Storm Sanba forecast to leave Vietnam in peace for Tet

By Xuan Hoa   February 12, 2018 | 01:38 pm GMT+7
Storm Sanba forecast to leave Vietnam in peace for Tet
Tropical storm Sanba is forecast to strike the Philippines on Tuesday morning. Photo by the US Navy and Air Force Joint Typhoon Warning Center via Reuters

There is little chance of the storm growing stronger due to a cold front that has just moved in.

Storm Sanba, the second storm expected to enter Vietnam’s waters so far this year, is unlikely to cause significant damage thanks to a cold front that has moved in which is forecast to take the wind out of its sails, meteorologists said.

At 7 a.m. on Monday, the eye of Sanba was lying 650 kilometers (403 miles) east of the Philippines' southern coast, with maximum wind speeds of 75 kilometers per hour, according to the National Center for Hydro-Meteorological Forecasting.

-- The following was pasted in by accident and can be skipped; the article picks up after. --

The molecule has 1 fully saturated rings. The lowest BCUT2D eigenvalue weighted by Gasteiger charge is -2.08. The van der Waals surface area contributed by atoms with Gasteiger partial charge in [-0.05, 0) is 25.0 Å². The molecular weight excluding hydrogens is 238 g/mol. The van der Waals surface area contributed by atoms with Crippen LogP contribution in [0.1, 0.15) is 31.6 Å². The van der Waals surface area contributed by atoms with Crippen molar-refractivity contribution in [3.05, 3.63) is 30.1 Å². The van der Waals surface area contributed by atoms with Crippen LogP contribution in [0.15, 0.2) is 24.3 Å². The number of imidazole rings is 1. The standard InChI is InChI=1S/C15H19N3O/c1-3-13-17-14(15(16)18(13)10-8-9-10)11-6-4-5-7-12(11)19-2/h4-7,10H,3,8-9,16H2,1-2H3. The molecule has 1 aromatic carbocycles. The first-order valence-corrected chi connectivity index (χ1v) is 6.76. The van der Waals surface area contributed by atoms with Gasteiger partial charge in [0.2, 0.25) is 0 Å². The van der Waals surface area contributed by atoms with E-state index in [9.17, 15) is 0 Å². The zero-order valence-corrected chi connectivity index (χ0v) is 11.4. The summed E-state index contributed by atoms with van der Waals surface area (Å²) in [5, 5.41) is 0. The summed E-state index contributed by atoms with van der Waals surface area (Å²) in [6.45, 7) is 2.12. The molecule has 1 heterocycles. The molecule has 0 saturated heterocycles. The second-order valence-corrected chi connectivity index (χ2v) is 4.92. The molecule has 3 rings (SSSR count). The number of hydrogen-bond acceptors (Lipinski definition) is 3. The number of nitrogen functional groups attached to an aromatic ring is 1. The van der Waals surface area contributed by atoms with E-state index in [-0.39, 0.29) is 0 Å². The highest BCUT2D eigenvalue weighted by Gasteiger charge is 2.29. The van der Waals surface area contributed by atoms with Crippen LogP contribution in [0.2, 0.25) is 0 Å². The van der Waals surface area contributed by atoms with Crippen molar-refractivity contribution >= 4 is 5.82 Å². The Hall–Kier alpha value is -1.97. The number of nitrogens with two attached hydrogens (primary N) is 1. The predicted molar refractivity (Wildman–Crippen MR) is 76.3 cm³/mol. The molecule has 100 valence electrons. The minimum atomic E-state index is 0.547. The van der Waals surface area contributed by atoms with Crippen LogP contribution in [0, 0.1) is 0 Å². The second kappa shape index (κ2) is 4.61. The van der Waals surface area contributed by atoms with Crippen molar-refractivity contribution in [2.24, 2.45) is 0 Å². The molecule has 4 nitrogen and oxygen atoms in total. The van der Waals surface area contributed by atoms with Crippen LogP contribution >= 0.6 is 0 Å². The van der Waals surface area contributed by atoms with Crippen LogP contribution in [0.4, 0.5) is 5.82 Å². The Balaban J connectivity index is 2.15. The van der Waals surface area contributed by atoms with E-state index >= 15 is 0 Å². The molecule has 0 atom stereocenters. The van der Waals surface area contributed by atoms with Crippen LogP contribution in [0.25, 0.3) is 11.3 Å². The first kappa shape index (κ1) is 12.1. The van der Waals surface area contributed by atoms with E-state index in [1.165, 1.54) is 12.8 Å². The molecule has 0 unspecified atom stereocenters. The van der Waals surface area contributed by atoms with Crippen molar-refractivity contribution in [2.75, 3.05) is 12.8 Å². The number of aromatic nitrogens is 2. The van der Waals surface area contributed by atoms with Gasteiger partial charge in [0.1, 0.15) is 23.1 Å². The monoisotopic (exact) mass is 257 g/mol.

Weather forecasters said the storm will cross Palawan Island in the Philippines before weakening as it enters the East Sea, known internationally as the South China Sea, on Wednesday night, a day before Lunar New Year's Eve, which marks the start of Vietnam's biggest holiday known as Tet.

According to meteorologists, there is little chance of the storm growing stronger due to a cold front that has just moved in.

This cold front is moving down from northern Vietnam to the country’s south-central and southern regions, where the storm is forecast to be heading in the coming days.

Temperatures at sea on Wednesday are forecast to be below 26 degrees Celsius (78 degrees Fahrenheit), and the Hong Kong Observatory predicts that Sanba will weaken to a tropical depression on Tuesday before crossing the Philippines.

Vietnam's first storm of 2018, Bolaven, struck on January 3, but weakened to a tropical depression when it reached Vietnamese waters and caused no damage following a series of natural disasters last year.

Vietnam was hit by 16 tropical storms in 2017. The storms and numerous floods left 389 people dead or missing and injured 668 others, mostly in northern and central regions. The disasters caused damage worth around VND60 trillion ($2.64 billion), 1.5 times more than the previous year, according to the General Statistics Office.

 
 
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